Fasting is the soul of prayer, mercy is the lifeblood of fasting. Let no one try to separate them; they cannot be separated. If you have only one of them or not all together, you have nothing. So if you pray, fast; if you fast, show mercy; if you want your petition to be heard, hear the petition of others. If you do not close your ear to others you open God’s ear to yourself.
When you fast, see the fasting of others. If you want God to know that you are hungry, know that another is hungry. If you hope for mercy, show mercy. If you look for kindness, show kindness. If you want to receive, give. If you ask for yourself what you deny to others, your asking is a mockery.
Let this be the pattern for all men when they practice mercy: show mercy to others in the same way, with the same generosity, with the same promptness, as you want others to show mercy to you.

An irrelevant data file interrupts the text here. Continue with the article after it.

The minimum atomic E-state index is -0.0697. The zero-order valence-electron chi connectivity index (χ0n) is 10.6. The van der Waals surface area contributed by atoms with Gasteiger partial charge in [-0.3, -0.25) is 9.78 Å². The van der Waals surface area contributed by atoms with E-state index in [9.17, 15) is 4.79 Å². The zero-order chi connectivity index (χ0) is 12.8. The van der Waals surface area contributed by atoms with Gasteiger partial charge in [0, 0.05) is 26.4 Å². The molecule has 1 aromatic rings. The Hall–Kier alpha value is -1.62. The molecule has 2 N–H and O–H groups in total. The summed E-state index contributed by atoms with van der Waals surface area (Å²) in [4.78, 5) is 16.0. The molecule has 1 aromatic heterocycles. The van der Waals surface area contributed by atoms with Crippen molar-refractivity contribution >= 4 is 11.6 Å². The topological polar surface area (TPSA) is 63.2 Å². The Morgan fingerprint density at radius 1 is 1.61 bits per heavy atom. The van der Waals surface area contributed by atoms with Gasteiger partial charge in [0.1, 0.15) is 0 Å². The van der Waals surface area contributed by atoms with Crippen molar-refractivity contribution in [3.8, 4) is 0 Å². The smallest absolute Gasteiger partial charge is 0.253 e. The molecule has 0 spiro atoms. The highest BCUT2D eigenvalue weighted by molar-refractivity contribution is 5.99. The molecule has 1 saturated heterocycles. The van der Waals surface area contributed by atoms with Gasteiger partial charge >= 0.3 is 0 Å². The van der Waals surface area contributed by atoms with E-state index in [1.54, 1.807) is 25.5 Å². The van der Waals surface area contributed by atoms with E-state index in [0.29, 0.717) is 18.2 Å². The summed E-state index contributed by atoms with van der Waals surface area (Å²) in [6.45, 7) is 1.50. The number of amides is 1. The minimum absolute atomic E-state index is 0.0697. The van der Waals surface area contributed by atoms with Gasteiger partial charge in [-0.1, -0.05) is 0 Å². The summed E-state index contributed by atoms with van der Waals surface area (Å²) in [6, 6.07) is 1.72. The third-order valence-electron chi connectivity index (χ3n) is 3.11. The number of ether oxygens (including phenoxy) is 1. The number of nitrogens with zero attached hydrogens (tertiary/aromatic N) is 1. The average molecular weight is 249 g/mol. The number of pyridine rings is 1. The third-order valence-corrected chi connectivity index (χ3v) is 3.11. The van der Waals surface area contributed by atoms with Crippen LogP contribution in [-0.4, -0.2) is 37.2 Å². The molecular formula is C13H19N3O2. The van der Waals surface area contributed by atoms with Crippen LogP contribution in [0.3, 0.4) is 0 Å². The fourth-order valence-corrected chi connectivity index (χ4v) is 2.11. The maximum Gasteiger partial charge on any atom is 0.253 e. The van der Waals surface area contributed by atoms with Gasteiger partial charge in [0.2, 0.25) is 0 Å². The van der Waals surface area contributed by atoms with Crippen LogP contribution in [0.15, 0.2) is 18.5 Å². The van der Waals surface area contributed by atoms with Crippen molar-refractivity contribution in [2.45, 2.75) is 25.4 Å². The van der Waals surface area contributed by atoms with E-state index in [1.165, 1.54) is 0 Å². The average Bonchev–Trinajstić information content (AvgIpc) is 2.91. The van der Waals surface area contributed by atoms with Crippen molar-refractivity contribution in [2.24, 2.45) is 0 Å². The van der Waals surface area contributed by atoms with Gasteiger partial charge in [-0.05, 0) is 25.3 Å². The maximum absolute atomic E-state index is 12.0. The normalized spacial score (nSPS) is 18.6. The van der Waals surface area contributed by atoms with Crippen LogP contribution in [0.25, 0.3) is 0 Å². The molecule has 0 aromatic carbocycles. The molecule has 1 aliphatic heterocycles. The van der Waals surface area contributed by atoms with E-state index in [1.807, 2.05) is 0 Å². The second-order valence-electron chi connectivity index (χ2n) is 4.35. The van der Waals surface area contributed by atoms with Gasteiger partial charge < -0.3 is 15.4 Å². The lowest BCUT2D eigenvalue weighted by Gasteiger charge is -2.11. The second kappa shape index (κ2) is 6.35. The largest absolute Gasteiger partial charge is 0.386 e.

Therefore, let prayer, mercy and fasting be one single plea to God on our behalf, one speech in our defense, a threefold united prayer in our favor...
Fasting bears no fruit unless it is watered by mercy. Fasting dries up when mercy dries up. Mercy is to fasting as rain is to the earth. However much you may cultivate your heart, clear the soil of your nature, root out vices, sow virtues, if you do not release the springs of mercy, your fasting will bear no fruit.
When you fast, if your mercy is thin your harvest will be thin; when you fast, what you pour out in mercy overflows into your barn. Therefore, do not lose by saving, but gather in by scattering. Give to the poor, and you give to yourself. You will not be allowed to keep what you have refused to give to others.
--St. Peter Chrysologus